How to Increase Your Attention Span and Apply it On the Job, School, and Working Out

June is Brain Health Awareness Month

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We are a society of shortened attention spans, thanks largely to technology, Smartphones and social media. Want to know the weather in Hong Kong? Ask Siri. Want to watch something, choose from thousands of shows on streaming services. Need amusement, scroll through Tiktok videos until you laugh. Don’t want to labor over a hot stove, click on UberEats and food will be at your door. Even for those who do not have a diagnosis of ADHD, this quick, instant gratification decreases our attention spans through learned behaviors. What about when technology can’t do the work for us such as exercising, studying for a test, or researching a work project? 

Dr. Haley Perlus is a sports and performance psychology Ph.D. who works with top athletes and corporations. She shares some vital tips to help retrain our “tech spoiled” brains. 

Reduce multitasking. 

Some of us wear multitasking like a badge of honor because it makes us feel more efficient. It does the opposite by reducing concentration, focus and lowering productivity. Keep your phone out of sight if you are at work and typing emails. Close social media or other applications on your desktop and distracting audio you might be listening to. By shutting off these external distractions, you will be able to concentrate better even though it might be challenging to do so. 

Exercise your brain 

Just like you exercise your body, you can exercise your “brain muscles” to increase your attention span. Scientific evidence shows that engaging in games that demand focus, such as Wordle, Sudoku, or activities such as jigsaw puzzles, or memory games can enhance concentration. Even spending 15 minutes a day five days a week training your brain can impact. For those who love gaming, there is good news: A recent study showed that one hour of gaming can enhance attention for specific tasks and enable people to disengage from distractions. 

Hydrate your body 

If you are feeling “antsy” you could simply be thirsty. When you are mildly dehydrated your motor coordination can be affected, cognitive performance, and executive function. These all have a specific bearing on attention span. It has been shown that hydration and food help more than any supplement. Drinking small amounts of water throughout the day is more beneficial than drinking a massive amount at once. 

Keep yourself engaged in a meeting at the office/PTA/ Place of Worship/ Zoom Call 

For those with short attention spans, meetings can be the bane of our existence, whether in person or on zoom. One way to keep engaged and stay alert is to make comments and ask questions instead of quietly listening. This will keep your brain alert and reactive. 

Listen to music

Unfortunately, Jay Z, Lizzo, and Drake won’t help your attention span, but classical music will. A Standford University study found that short symphonies influence the brain areas that correlate with paying attention. What is key are the short periods of silence between musical movements (found in symphonies) that raise brain activities.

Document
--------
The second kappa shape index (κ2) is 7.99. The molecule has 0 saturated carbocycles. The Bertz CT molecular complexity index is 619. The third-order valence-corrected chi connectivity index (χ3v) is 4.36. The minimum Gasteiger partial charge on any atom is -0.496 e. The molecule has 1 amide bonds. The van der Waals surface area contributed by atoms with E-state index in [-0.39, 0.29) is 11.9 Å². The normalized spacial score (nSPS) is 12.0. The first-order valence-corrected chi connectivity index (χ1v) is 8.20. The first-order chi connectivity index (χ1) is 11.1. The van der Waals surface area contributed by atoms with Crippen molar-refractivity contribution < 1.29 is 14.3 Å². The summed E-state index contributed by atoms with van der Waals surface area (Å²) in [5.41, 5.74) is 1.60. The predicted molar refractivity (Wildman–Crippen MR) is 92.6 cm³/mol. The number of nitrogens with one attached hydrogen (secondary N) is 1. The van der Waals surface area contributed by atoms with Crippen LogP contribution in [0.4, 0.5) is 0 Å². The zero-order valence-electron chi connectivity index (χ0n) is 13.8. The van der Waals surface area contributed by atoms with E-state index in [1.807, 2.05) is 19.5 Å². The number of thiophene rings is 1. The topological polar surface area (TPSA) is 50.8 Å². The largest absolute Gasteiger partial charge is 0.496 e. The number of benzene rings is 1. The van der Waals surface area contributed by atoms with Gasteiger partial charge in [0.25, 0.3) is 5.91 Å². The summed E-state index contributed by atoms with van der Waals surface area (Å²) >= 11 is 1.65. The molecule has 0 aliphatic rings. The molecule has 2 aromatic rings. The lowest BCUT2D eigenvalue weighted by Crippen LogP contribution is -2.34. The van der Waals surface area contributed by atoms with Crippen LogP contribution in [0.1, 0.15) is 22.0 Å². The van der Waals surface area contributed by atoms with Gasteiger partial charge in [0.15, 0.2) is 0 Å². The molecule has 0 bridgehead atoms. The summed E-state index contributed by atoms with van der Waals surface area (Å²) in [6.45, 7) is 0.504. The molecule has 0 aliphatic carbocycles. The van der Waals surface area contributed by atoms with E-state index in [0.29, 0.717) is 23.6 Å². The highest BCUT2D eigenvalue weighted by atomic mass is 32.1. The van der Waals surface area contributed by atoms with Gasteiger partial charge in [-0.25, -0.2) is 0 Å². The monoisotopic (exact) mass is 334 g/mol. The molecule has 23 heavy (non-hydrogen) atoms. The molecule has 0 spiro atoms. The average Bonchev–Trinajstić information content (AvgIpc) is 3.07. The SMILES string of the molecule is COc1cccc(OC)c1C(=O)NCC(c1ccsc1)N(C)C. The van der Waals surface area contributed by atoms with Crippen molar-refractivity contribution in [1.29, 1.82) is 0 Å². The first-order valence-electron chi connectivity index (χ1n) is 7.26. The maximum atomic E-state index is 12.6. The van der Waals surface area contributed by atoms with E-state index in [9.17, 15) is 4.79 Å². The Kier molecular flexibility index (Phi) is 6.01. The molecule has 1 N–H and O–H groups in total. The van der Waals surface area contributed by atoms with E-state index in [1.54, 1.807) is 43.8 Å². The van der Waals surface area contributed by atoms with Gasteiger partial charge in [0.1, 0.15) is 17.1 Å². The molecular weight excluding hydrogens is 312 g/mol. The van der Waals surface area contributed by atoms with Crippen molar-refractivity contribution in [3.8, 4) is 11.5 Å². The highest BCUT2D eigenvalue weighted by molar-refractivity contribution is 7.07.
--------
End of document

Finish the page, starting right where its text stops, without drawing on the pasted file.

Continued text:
Take notes the old fashioned way- by hand 

When we are in a meeting or a lecture, it’s not like a Tiktok video where we can scroll to the next thing that interests us. To keep engaged, leave the laptop home, and take notes by pen and notebook. Princeton University Research shows that they listened more effectively when students took notes by hand. In addition, a laptop is tempting because it provides the distractions of social media, email, and the internet. 

Lastly, don’t forget exercise, sleep, good nutrition and meditation. 

Dr. Haley Perlus knows what it takes to overcome barriers and achieve peak performance. As an elite alpine ski racer, she competed and trained with the best in the world, pushing herself to the limits time and time again. Now, with a PhD in sport psychology, Haley continues to push boundaries and drive peak performance, helping athletes and Fortune 100 executives reach their goals. 

Haley works with individuals and teams to manage and expand their energy capacity while increasing resilience, focus and drive. Dr. Perlus is a highly sought-after keynote speaker, professor, author and consultant to Division I athletes. She has spoken at many events some of which include VISTAGE, Tec Canada, Elite Fitness and Performance Summit and Trilogy Athletes. She is an adjunct professor at the University of Colorado lecturing on applied sport and exercise psychology at the graduate level. She has authored several books including The Ultimate Achievement Journal and The Inside Drive and her articles have been featured in publications such as Thrive Magazine, Fitness Magazine, IDEA Fitness Journal, EpicTimes, Telluride Inside, MyVega and BeachBody®. 

Dr. Perlus earned her PhD at the University of Northern Colorado with an emphasis on social psychology of sport and physical activity, her MS at the University of Florida in sport pedagogy and her bachelor’s degree at the University of Western Ontario in kinesiology. Haley loves both water and snow skiing, and hiking. Her favorite meal is anything that requires only chopping or blending.

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